Waiting for Our Food to Change

Waiting for Our Food to Change

May 02

Laura and I have both been reading a lot of anecdotal books about agriculture and community, like the one I’m currently reading about the town of Hardwick, Vermont, and how a few enterprising individuals there are trying to build a model for a local food economy. Throughout many of these books, I’ve noticed a common thread, a shared sentiment that something is awry with the American food system, that people are starting to realize this, and that change is just around the corner. I feel inspired knowing that people who are more involved in agriculture than I am, or more involved in politics than I am, are convinced that a food revolution is beginning.

However, as I observe the contrast between what I read and what I see in the world around me, I can’t help wondering if these inspiring individuals aren’t projecting their passions onto others. I know that when I experience a paradigm shift within myself, when I begin to understand an issue in new ways, it’s easy to believe that something has changed in the world, not just in myself. Surely, since I can see it so clearly, everyone else must be able to as well? But, alas, this isn’t always the case.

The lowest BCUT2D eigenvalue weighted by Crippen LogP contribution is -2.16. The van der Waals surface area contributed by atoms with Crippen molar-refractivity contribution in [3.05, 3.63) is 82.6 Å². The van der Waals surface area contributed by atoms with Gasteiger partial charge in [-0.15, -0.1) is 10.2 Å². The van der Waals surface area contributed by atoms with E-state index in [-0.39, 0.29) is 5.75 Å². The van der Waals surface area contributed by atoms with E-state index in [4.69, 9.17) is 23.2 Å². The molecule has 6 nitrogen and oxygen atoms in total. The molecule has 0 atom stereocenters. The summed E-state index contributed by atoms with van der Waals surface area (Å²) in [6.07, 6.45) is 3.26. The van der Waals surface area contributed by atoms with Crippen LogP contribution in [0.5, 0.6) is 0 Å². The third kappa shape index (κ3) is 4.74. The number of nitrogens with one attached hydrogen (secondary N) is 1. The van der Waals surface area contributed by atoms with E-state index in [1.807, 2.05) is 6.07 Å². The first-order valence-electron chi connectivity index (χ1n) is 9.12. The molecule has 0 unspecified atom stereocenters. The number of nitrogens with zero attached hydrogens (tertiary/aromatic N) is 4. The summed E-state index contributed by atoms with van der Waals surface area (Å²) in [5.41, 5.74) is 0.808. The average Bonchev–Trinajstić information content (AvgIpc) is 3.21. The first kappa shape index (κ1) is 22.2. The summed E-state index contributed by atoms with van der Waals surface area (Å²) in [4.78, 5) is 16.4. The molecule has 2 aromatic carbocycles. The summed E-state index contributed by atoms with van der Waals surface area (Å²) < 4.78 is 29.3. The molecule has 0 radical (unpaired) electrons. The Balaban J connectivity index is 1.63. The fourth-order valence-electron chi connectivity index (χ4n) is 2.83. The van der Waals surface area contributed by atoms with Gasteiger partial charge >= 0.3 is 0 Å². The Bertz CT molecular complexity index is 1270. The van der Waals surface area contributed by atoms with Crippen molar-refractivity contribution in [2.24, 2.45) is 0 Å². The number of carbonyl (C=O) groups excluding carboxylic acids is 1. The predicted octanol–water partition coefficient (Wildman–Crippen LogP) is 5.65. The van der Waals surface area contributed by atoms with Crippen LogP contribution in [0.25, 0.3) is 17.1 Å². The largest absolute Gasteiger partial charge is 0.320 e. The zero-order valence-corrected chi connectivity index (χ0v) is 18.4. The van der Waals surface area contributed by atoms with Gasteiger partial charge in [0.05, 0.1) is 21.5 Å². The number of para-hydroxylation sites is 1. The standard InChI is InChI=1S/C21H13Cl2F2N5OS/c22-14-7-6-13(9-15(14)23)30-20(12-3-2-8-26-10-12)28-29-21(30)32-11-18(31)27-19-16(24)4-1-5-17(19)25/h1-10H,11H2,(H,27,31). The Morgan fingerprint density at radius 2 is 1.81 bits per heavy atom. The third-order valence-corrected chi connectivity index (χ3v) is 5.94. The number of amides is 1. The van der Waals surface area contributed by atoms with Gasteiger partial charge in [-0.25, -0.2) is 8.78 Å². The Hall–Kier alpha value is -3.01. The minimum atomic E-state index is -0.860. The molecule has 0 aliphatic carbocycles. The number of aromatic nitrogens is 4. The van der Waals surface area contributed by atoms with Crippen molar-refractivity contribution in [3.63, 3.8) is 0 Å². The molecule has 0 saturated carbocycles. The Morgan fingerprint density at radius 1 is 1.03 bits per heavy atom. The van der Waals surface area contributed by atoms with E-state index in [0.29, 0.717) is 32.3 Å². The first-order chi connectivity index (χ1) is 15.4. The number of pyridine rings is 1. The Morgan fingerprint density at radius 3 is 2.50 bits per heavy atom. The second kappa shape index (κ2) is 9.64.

And these inspirational figures who are convinced that things are moving away from an industrialized food system never seem to offer up any statistics or facts to back up their romantic claims. I see that new farmers markets are popping up across the country, that a trend is evolving toward local and organic food, that people with clout like Jamie Oliver are spreading the word about our broken system, but is it really enough? Or will we continue on our industrialized path until we have no choice but to seek a new model? Our government let the banks follow a path of certain failure until they had no choice but to ask for help. Uncle Sam let the auto industry do the same. Will it be any different with the food system?

I see no reason to believe that it will. Which means we need to effect change ourselves by eating differently and demanding different things from our grocery stores and our community. Which, of course, is what Laura and I are so passionate about at this point in our lives. But what remains to be seen is how we’ll be able to spread our ideas, make people think, and ignite some change in our own community. We try, every day, but we’re still looking to get involved in a big way.

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